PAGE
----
In a famous study first conducted in 1960, psychologist Walter Mischel put 4 to 6-year-old children alone in a room with a marshmallow. Before he left the room, he’d tell them they could eat it now; or, if they waited a few minutes until he came back, they’d get two. The kids usually devoured the marshmallow immediately.
Sometimes, however, Mischel told the children that one way to resist the marshmallow now and get two later is by pretending the marshmallow wasn’t there. By changing how he prepared them for the challenge, he dramatically changed their behavior: children could now wait 15 minutes without eating the marshmallow.
According to NPR, our culture decided, for decades, that the moral of this study was that personality traits are fixed from youth onward. A 4-year-old child’s self-control could predict the success or failure of her career and relationships at age 40, 50 and 90.
In truth, the opposite is true: what Mischel’s study actually shows is our success depends on how we choose to see our environment. The real finding of the marshmallow test is how flexible people are — “how easily changed if they simply reinterpret the way they frame the situation around them.”
You may think you’re too old for mind tricks, but a simple shift in how you perceive challenges can have significant effects on how you feel and what you do about it.
When my mom was first practicing law, she was intimated by the big buildings, huge expectations and hot shot lawyers. To combat her anxiety, she pretended to herself that she owned the high-rise building where she worked. She’d enter the lobby, pull her shoulders back and say hello to the guards with that kind of confidence. She took the elevator to the 16th floor like it was her own. Rather than feel intimated by where she was working, she changed how she thought about it so she felt in charge. Even now, she attributes some of her success to starting each day with that simple imagery.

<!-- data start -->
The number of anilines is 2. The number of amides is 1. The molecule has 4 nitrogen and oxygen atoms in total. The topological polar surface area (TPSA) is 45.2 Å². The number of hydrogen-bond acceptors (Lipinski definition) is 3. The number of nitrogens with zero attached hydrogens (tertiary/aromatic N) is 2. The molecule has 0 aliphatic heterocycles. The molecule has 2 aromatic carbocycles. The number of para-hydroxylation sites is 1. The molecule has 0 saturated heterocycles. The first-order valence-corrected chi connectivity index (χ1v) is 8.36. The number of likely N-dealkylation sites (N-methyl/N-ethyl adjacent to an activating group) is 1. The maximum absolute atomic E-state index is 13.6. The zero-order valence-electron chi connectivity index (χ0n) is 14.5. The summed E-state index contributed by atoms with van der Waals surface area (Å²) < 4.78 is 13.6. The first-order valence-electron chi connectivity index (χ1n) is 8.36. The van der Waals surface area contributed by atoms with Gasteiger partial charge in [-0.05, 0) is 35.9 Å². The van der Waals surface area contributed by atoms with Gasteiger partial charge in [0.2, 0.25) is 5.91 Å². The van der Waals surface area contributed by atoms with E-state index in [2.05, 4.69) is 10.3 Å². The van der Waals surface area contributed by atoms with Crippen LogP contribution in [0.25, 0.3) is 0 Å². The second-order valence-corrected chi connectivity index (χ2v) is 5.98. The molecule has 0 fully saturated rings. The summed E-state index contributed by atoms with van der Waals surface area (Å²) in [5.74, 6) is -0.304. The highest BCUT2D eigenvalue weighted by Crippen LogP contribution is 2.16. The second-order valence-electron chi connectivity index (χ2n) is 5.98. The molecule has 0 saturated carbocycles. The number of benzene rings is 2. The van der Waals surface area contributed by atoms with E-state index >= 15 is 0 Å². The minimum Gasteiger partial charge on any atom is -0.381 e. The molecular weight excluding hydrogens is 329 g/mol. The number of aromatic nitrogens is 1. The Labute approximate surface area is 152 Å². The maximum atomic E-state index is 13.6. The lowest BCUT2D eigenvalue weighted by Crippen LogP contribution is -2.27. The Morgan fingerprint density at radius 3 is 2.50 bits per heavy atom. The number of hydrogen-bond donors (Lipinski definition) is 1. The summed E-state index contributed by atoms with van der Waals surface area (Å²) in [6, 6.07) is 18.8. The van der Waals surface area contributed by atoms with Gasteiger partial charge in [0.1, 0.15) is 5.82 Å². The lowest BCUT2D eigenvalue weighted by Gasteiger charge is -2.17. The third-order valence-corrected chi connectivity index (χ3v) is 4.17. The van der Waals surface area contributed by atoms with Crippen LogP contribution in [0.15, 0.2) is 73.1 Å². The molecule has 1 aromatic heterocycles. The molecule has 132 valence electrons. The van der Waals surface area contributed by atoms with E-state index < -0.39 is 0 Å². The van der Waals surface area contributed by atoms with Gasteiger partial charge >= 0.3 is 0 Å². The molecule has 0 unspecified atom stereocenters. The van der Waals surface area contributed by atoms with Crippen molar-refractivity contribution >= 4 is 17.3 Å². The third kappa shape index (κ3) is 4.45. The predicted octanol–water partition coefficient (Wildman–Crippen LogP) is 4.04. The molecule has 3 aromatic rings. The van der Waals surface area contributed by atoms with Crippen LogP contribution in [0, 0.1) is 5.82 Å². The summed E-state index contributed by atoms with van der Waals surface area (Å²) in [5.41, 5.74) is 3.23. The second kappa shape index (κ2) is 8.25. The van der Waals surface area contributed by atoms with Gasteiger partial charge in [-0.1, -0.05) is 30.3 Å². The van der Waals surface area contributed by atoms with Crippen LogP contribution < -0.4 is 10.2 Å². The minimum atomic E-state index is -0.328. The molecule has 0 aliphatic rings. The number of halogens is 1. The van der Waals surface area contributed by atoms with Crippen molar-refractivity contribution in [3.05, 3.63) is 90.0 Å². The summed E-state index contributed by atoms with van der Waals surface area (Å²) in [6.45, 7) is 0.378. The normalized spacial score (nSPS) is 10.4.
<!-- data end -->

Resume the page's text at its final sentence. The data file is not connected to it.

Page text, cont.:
Here’s another example: do we really think every time Hillary Clinton walked on stage and seemed surprised and excited to see someone in the front row she actually saw someone she knew? More likely, she was using a common speaker trick of imagining someone you know or love in the front row to calm stage nerves.
The psychological key to overcoming challenge is to change our minds about what’s around and ahead of us. This could mean a flip as simple as seeing “problem” as an “opportunity” (see Carol Dweck’s book on growth versus fixed mindsets). Or maybe you can find another way, like Mischel’s marshmallow kids, my mom and Hillary Clinton, to reimagine what you’re doing.
When something feels too big, too out of control or too hard, remember that your mind — not something external or inherent — is filtering and deciding this. In other words, the obstacle isn’t the challenge. It’s you seeing it as an obstacle. Transform its appearance in your mind and you may transpose a solution.
This article was written by Caroline Beaton from Forbes and was legally licensed through the NewsCred publisher network.